Picking up a PlayStation 4 also opens the door for a PlayStation VR, which, as we’ve noted before, is the most affordable premium VR headset available. Microsoft, meanwhile, has confirmed that VR support will not come to the Xbox One X, nor will it likely come to the next-generation Xbox Series X. On the other hand, PlayStation VR will still be supported on the PS5, as will a growing selection of PS4 games. This means titles purchased for the PS4 likely won’t have to go in storage after the PS5 launches, even if you trade your old console in.
While some people can’t take advantage of the PlayStation 4 Pro’s advanced features, namely HDR support, the improvements it provides to even un-optimized games make it the most technically impressive way to play the largest number of games on a console. Most major games offer some form of support for the system, whether it be improved frame rate, 4K resolution, HDR support, or all three.
Read our full PlayStation 4 Pro review
Why you should buy this: With a 4K Blu-ray player and HDR, it offers access to both great new games and high-resolution video.
Who it’s for: Players who want to play games and watch movies at the highest possible image quality.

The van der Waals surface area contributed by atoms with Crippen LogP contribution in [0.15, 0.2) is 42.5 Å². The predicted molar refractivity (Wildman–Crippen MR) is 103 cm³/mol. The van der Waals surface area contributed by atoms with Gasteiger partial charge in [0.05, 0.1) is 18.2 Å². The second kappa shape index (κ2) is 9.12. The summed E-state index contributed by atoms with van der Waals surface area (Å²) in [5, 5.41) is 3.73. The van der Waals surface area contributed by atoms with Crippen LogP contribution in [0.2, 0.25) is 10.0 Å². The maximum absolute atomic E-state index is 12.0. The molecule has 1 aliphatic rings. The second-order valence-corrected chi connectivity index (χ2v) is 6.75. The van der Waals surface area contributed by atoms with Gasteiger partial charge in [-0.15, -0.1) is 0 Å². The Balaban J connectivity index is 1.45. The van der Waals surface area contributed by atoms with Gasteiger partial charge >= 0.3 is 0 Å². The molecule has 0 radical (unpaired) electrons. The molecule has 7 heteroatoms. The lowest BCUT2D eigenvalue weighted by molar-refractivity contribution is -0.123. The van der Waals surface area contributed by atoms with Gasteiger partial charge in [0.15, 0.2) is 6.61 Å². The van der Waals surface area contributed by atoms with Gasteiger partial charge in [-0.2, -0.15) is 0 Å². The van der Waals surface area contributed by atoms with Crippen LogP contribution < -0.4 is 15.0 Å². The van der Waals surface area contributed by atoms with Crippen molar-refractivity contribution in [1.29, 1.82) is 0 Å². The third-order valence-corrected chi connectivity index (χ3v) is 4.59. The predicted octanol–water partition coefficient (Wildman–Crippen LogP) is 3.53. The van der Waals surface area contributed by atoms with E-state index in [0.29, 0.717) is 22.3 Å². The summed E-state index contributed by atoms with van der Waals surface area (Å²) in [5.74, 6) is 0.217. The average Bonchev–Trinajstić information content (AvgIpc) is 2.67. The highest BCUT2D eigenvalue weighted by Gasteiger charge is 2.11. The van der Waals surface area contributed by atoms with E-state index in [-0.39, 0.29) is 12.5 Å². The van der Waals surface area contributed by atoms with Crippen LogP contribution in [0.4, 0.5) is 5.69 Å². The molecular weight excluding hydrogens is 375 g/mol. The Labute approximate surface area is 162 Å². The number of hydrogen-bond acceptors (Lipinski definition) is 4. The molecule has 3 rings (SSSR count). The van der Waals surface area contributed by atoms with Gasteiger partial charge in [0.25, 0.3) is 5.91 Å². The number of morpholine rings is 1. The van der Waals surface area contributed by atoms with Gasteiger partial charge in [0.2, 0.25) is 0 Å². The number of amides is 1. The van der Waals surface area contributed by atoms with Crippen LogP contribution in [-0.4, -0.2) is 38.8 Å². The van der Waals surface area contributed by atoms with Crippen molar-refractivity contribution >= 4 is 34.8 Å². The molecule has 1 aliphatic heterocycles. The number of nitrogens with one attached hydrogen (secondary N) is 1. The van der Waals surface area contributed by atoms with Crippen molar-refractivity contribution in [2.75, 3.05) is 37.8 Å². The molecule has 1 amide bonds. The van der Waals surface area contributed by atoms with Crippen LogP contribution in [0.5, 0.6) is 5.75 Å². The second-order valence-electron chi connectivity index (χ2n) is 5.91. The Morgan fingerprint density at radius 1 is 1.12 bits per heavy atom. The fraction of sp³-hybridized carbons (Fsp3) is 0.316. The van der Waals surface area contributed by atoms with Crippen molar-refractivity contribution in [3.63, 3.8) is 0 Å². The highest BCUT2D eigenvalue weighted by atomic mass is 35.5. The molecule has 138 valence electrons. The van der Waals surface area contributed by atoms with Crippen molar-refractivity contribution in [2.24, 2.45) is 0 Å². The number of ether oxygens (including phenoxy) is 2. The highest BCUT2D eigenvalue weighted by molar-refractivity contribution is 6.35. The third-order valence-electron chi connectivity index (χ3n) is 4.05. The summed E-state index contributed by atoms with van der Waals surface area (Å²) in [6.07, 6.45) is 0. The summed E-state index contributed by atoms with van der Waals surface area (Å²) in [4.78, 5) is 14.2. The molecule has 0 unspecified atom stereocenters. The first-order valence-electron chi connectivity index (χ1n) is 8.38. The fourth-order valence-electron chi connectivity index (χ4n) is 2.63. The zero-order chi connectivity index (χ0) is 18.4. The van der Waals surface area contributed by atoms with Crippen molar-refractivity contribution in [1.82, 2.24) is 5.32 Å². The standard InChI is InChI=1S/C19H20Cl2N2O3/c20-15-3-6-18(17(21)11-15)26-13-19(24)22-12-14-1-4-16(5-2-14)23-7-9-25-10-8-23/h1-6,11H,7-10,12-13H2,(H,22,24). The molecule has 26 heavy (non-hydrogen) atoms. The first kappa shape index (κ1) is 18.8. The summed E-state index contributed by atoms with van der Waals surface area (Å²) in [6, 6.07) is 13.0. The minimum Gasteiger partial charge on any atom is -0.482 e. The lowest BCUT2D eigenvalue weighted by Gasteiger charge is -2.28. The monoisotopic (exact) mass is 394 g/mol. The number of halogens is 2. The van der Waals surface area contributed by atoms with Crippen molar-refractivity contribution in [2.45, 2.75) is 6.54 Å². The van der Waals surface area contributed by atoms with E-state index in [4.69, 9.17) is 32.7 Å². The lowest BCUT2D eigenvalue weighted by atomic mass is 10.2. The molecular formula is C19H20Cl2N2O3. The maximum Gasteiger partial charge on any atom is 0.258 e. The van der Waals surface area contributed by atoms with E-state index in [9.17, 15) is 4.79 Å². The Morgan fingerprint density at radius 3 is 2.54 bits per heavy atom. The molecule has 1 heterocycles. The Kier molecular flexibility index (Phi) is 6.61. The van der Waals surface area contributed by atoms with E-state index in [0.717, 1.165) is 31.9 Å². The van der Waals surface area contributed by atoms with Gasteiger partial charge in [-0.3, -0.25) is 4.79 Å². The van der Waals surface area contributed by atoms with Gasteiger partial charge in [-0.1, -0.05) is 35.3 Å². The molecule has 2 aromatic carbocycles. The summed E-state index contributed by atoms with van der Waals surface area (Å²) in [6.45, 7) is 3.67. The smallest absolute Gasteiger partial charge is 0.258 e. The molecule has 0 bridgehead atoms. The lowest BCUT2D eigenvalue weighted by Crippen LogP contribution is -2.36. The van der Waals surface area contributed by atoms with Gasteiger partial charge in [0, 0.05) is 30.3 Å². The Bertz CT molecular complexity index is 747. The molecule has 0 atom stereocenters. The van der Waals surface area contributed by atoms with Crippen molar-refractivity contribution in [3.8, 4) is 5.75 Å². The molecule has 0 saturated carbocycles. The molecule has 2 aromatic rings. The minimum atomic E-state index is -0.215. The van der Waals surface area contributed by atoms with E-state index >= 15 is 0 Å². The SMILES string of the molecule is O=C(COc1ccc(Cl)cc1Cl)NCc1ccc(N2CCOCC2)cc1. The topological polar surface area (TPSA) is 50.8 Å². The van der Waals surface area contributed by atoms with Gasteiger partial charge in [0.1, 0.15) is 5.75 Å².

Why we picked the Xbox One X:
Sony led the charge on the mid-generation console update with the PS4 Pro, but by taking its time, Microsoft gave us the better hardware in the Xbox One X. It offers the same 4K Blu-ray and HDR video playback as the Xbox One S, while also bringing that visual enhancement to games. Microsoft wasn’t exaggerating when it told us the Xbox One X is the most powerful home gaming console ever sold, or at least until the PS5 and Xbox Series X launch. It won’t be getting VR, however — which may disappoint those hoping it could be an inexpensive entry point to high-quality VR experiences.
The PS4 may still have a stronger gaming library than the Xbox One, but the Pro’s improvements are only noticeable in games that have been specifically enhanced for it. The Xbox One X has proven far better at using its extra horsepower to improve the visuals of all games on the platform, whether they are specifically enhanced or not. Microsoft is also doubling down on investing in first-party studios, such as Obsidian Entertainment, and has several upcoming games from Ninja Theory like Hellblade 2 that you won’t find on PS4. Moreover, Xbox Series X will not get any true exclusives for at least a year, meaning new first-party games like Halo Infinite will still come to Xbox One X and will be cross-buy compatible with the newer system.